The second example, casts the first operand to a long, causing the promotion of the calculation to a long. In this case, the result of the calculation is a long, due to promotion. The long data type is more than large enough for your calculation.

share|improve this answer
    
it looks that Java has the same behavior for int overflow that C. I think I was expecting the compiler to convert it (int to long) for me. It's the kind of code that look pretty simple (and it is)...I just have to pay more attention. –  golimpio Feb 4 '09 at 21:02

You may be interested to know that this is covered in "Java Puzzlers" by Joshua Bloch and Neal Gafter.

alt text

You will find many other Java pitfalls, traps and corner cases in that book.

I agree with the starblue who left a comment. Append an L to the number.

share|improve this answer
    
Thanks, that's a good book. –  golimpio Feb 5 '09 at 15:19
    
could you point the related chapter? –  Pacerier Dec 5 '11 at 5:47

No, it's not obvious.

But trust me, after some more years of practice and fixing bugs like this you become very sensible about integer overflows and just do the right thing without even thinking about it.

It's something that happend to everyone. Definately no sign of bad code practice, ignorance or so.

share|improve this answer
    
The interesting thing is that I've been coding for more the 20 years now, and that's the first time I made that specific mistake. When I was a C/C++ developer I used to pay attention to each little detail on my code. I think that now I'm expecting the compiler to do some "magic" for me... –  golimpio Feb 4 '09 at 20:33

Just to add to the other answers, I have found it helpful in the past to define constants (public static final long) such as MILLISECS_DAY or MILLISECS_HOUR. Much more readable and useful.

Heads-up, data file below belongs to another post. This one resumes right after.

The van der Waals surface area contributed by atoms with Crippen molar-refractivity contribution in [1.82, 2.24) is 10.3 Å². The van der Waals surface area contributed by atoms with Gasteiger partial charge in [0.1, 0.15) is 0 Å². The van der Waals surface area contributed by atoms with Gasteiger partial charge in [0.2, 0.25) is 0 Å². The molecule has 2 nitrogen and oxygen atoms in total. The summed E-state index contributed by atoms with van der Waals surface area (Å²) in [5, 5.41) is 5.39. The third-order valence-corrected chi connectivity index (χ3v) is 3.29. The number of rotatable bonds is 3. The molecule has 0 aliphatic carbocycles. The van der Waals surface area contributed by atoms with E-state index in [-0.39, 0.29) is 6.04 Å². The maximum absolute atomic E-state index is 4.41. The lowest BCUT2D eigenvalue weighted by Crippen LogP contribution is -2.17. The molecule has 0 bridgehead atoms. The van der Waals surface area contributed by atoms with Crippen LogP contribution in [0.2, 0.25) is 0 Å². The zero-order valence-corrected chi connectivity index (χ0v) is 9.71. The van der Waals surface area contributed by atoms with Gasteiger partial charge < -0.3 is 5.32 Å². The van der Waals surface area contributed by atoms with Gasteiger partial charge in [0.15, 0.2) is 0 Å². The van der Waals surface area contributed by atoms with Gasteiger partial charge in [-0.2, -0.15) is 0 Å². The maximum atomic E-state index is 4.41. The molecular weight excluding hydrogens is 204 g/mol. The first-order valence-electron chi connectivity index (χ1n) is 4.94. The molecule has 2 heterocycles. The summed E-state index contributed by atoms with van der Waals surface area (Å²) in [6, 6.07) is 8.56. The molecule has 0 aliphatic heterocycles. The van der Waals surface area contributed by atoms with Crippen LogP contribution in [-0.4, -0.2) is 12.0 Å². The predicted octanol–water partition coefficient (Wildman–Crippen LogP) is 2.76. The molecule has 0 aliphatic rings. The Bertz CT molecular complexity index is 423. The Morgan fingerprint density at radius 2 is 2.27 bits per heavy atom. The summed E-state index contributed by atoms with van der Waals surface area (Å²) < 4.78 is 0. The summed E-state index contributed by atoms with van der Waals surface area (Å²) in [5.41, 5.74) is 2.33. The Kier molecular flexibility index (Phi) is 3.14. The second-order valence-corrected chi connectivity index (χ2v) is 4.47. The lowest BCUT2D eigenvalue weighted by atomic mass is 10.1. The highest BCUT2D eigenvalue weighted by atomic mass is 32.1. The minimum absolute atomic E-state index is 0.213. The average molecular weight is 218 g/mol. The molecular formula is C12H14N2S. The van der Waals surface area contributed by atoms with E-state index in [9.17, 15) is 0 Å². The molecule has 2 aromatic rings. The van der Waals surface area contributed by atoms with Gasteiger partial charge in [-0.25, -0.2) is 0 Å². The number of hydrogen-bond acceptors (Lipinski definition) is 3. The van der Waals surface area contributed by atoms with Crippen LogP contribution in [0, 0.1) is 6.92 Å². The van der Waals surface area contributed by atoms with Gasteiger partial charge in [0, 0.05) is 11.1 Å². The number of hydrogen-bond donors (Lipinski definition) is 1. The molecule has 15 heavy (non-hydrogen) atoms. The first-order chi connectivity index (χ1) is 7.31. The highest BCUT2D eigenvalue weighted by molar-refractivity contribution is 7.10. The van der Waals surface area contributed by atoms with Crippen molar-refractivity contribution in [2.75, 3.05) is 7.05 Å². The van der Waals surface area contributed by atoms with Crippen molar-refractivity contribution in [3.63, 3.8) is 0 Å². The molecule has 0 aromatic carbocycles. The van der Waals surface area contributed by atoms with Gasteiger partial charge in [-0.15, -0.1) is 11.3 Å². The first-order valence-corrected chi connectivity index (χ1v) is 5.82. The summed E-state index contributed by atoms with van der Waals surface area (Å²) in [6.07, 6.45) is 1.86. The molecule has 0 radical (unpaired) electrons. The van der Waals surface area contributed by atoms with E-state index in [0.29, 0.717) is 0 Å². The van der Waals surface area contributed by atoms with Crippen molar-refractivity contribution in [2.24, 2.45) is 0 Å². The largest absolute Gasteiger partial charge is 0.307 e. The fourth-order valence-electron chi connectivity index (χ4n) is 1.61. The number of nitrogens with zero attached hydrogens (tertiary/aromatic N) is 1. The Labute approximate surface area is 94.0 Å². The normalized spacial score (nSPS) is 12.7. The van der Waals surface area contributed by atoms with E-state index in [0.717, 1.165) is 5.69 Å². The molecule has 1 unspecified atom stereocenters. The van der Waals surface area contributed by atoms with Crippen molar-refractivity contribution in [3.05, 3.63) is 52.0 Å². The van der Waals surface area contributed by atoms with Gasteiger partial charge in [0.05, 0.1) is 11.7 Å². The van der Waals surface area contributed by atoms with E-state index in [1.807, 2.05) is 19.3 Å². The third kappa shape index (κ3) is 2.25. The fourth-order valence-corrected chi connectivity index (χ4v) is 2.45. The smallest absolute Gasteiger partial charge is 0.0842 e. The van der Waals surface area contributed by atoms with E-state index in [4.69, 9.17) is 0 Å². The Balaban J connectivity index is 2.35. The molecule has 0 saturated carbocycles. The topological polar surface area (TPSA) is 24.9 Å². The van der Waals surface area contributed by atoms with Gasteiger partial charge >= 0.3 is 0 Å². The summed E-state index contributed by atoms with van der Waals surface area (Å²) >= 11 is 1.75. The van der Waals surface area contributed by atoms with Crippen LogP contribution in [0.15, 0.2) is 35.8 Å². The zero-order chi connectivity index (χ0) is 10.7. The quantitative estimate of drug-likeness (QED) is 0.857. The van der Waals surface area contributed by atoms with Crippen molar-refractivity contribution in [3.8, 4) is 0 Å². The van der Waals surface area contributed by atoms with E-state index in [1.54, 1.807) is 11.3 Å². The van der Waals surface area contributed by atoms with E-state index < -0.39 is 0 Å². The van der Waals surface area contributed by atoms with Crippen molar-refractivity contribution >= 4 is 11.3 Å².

share|improve this answer

Another way to write this is

public void setExpireTimeInDays(int expireTimeInDays)
{
   expireTimeInMilliseconds = (long) expireTimeInDays * 24 * 60 * 60 * 1000;
}

or

public void setExpireTimeInDays(int expireTimeInDays)
{
   expireTimeInMilliseconds = expireTimeInDays * 24L * 60 * 60 * 1000;
}
share|improve this answer
    
This way is better, I prefer to avoid unnecessary casting. thanks –  golimpio Feb 5 '09 at 14:04

If you use FindBugs on your code it will detect this exact problem. "ICAST: Result of integer multiplication cast to long." FindBugs' example is exactly what you are doing; calculating days in milliseconds.

This problem was not obvious to me the first time I ran into it.

share|improve this answer
    
I completely forgot about FindBugs...thanks –  golimpio Feb 5 '09 at 14:07

There are some static analysis tool (findbugs) that will find these type of errors.

Numerical math on computers can be hard. Order of operation matters can affect precision and accuracy in ways that you don't expect. Date math can also be surprisingly tricky. Often it is better to use the Date/Calendar routines rather than trying to do the math yourself but those routines are not the best designed ones in the java class library.

share|improve this answer

I'm not trying to justify my mistake, but it would be great if the java compiler was smart enough to promote the int to a long before the calculation (once the calculation is being assigned to a variable of type long)

By the way, I used to work with C/C++ and if it was a C program, I'd had the same problem, but some years ago I'd been more careful with this kind of operation.

I'll pay more attention next time (or switch to python)... :D

share|improve this answer

Your Answer

 
discard

By posting your answer, you agree to the privacy policy and terms of service.

Not the answer you're looking for? Browse other questions tagged or ask your own question.